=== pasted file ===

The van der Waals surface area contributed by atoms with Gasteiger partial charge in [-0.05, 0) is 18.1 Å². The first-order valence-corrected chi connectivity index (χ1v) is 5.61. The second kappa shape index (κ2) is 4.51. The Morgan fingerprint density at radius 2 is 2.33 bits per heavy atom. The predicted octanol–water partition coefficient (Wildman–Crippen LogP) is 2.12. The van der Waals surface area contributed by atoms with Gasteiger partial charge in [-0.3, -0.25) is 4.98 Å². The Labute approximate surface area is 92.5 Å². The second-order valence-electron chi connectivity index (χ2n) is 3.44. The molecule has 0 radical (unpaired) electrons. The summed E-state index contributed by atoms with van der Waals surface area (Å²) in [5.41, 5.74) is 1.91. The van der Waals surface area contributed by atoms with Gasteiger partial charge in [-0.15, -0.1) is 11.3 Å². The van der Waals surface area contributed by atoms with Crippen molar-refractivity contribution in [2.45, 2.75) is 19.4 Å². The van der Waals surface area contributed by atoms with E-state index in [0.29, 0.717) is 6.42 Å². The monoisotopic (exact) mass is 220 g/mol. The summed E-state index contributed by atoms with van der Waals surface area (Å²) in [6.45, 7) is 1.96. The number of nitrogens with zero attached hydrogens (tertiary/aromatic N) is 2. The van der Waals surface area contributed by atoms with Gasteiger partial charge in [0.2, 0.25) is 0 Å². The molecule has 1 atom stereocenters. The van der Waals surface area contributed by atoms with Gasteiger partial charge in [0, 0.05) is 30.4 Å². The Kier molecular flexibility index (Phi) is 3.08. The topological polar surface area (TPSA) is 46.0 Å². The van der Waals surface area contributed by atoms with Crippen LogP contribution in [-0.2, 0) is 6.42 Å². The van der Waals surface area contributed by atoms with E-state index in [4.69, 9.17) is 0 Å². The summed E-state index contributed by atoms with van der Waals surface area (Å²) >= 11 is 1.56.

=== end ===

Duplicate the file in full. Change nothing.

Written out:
The van der Waals surface area contributed by atoms with Gasteiger partial charge in [-0.05, 0) is 18.1 Å². The first-order valence-corrected chi connectivity index (χ1v) is 5.61. The second kappa shape index (κ2) is 4.51. The Morgan fingerprint density at radius 2 is 2.33 bits per heavy atom. The predicted octanol–water partition coefficient (Wildman–Crippen LogP) is 2.12. The van der Waals surface area contributed by atoms with Gasteiger partial charge in [-0.3, -0.25) is 4.98 Å². The Labute approximate surface area is 92.5 Å². The second-order valence-electron chi connectivity index (χ2n) is 3.44. The molecule has 0 radical (unpaired) electrons. The summed E-state index contributed by atoms with van der Waals surface area (Å²) in [5.41, 5.74) is 1.91. The van der Waals surface area contributed by atoms with Gasteiger partial charge in [-0.15, -0.1) is 11.3 Å². The van der Waals surface area contributed by atoms with Crippen molar-refractivity contribution in [2.45, 2.75) is 19.4 Å². The van der Waals surface area contributed by atoms with E-state index in [0.29, 0.717) is 6.42 Å². The monoisotopic (exact) mass is 220 g/mol. The summed E-state index contributed by atoms with van der Waals surface area (Å²) in [6.45, 7) is 1.96. The number of nitrogens with zero attached hydrogens (tertiary/aromatic N) is 2. The van der Waals surface area contributed by atoms with Gasteiger partial charge in [0.2, 0.25) is 0 Å². The molecule has 1 atom stereocenters. The van der Waals surface area contributed by atoms with Gasteiger partial charge in [0, 0.05) is 30.4 Å². The Kier molecular flexibility index (Phi) is 3.08. The topological polar surface area (TPSA) is 46.0 Å². The van der Waals surface area contributed by atoms with Crippen LogP contribution in [-0.2, 0) is 6.42 Å². The van der Waals surface area contributed by atoms with E-state index in [4.69, 9.17) is 0 Å². The summed E-state index contributed by atoms with van der Waals surface area (Å²) >= 11 is 1.56.